Mahler – Des Knaben Wunderhorn
Bruckner – Symphony no.1 in C minor (Vienna version, 1890-91)
Petra Lang (mezzo-soprano)
Hanno Müller-Brachmann (baritone)
Michael Gielen (conductor)
A concert of two halves indeed – not so much in terms of the performances in themselves, but the works. I tried, I really tried, with Bruckner’s First Symphony. Unfortunately, the high standard of the performance only served to highlight what for me remained the grave shortcomings of the work itself. The first movement opened promisingly, Michael Gielen ensuring a gripping urgency to the response of the Staatskapelle Berlin. One of my very few reservations was a surprisingly lean sound to the strings, but after the exposition, this ceased to be a problem. I also wondered whether Gielen drove the music a bit hard, but then I should hardly have wished him to linger. The Tannhäuser-ish brass were truly resplendent, whilst the woodwind sounded delectable. And the structure was clear: perhaps too clear? The slow movement seemed to me the most successful. Once again, there was a Wagnerian grandeur to the Berlin brass. Moreover, a subtlety to the audible motivic working out in the strings put me in mind, much to my surprise, of Elgar. A magnificent bassoon solo should be credited. And there was no leanness of which to complain in the gleaming climactic gold, Viennese in quality, of the strings. Gielen ensured a furious scherzo, colourful too. If he could not quite paper over the cracks, then I am not sure anyone could. Once again, the brass, Freischütz-like horns, awesome trombones, and all, sounded magnificent, whilst the woodwind was full of woodland colour. The trio was nicely done, but I could make neither head nor tail of where it was going – largely, I fear, because Bruckner is unable to make it go anywhere at all. Then came the tumultuous finale – but to what end the tumult? Some marvellously sonorous playing from the lower strings could be savoured. I eventually gave up trying to discern a compositional thread so as simply to enjoy the Staatskapelle’s beautiful playing – and just about endured the movement’s apparently inordinate length.
The first half was devoted to Mahler’s Wunderhorn songs, split between Petra Lang and Hanno Müller-Brachmann. These were simply outstanding. If Müller-Brachmann seemed perhaps slightly to have the edge, that is probably partly at least a result of the nature of his songs. In any case, it is not a competition. Gielen and the Staatskapelle Berlin were equally crucial partners, for whose contribution I can find nothing but praise. Der Schildwache Nachtlied opened with a splendid military tread, setting the parameters not only for the song but for so much of the collection. And a new orchestral world, so crucial to much of the rest, was audibly glimpsed on and after ‘Muss traurige sein!’ Gielen showed, just in case anyone might have doubted, that impeccable modernist credentials entail no loss of Schwung when it came to Verlorne Müh’! Lang’s winsome cheek was spot on, likewise the loving (mock?) sternness of Müller-Brachmann’s response. One could almost have been at Der Rosenkavalier, albeit with something more cutting and harrowing in the orchestral ‘commentary’. Rhythms were, crucially, knowingly pointed in the following Wer hat dies Liedlein erdacht? Lang’s melismata were impeccably – and once again, knowingly – delivered, whilst the solo clarinettist simply had to be heard to be believed.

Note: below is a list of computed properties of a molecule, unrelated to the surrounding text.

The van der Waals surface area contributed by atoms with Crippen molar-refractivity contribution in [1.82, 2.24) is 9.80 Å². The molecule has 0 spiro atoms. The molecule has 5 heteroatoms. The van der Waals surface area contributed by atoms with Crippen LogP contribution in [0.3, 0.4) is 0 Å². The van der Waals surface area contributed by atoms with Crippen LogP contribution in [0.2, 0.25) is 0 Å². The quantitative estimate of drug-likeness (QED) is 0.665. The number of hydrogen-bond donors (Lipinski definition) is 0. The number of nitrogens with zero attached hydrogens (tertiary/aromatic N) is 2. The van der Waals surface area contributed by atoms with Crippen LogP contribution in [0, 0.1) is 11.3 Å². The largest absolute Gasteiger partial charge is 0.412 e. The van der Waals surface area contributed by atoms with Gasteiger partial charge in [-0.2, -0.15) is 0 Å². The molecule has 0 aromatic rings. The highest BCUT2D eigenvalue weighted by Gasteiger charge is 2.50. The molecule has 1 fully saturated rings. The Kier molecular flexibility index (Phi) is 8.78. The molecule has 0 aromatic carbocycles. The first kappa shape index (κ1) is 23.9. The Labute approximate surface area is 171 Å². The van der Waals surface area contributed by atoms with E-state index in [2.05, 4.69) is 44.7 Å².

The after-life of Des Antonius von Padua Fischpredigt is worthy of an essay in itself, Second Symphony, Berio and all. Certainly the sinister tone of the orchestra ensured that the latter’s Sinfonia was all but straining to be heard. Once again, absolute rhythmic security was guaranteed by the conductor, whilst Müller-Brachmann was every inch the preacher in his delivery. Lang proved desperate but in no sense caricatured in Das irdische Leben, the orchestral contribution as urgent as I have ever heard. This was as terrifying – and as real – as a nightmare, or, perhaps better, a fairy tale. Gielen’s rubato in the following Rheinlegendchen was supremely idiomatic. Müller-Brachmann was as winning a guide as one could possibly conceive – and then some. The beauty and meaning of his phrasing were simply beyond reproach. That he followed up with superlative comic ability in Lob des hohen Verstands, ‘high intellect’ lovingly mocked both by him and by the orchestral soloists. Gielen took Der Tamboursg’sell at a daringly slow tempo, which truly paid off. It was as ominous in its opening sadness and dignity as anything in Wozzeck, and so it continued. The ebbing away on ‘Gute Nacht’ was heart-stopping.
Urlicht was taken attacca, the oboe solo contribution almost unbearably beautiful. Tightness of rhythm from the outset, not least from the drums, proved a spur to invention in Revelge. Müller-Brachmann drew upon seemingly inexhaustible vocal reserves, whilst orchestral precision proved chilling in the very best sense. ‘Chilling’ was also the quality one should ascribe to Wo die schönen Trompeten blasen; indeed, this song chilled to the bone. So then, a magnificent Mahler performance: if only it could have been followed by more Mahler...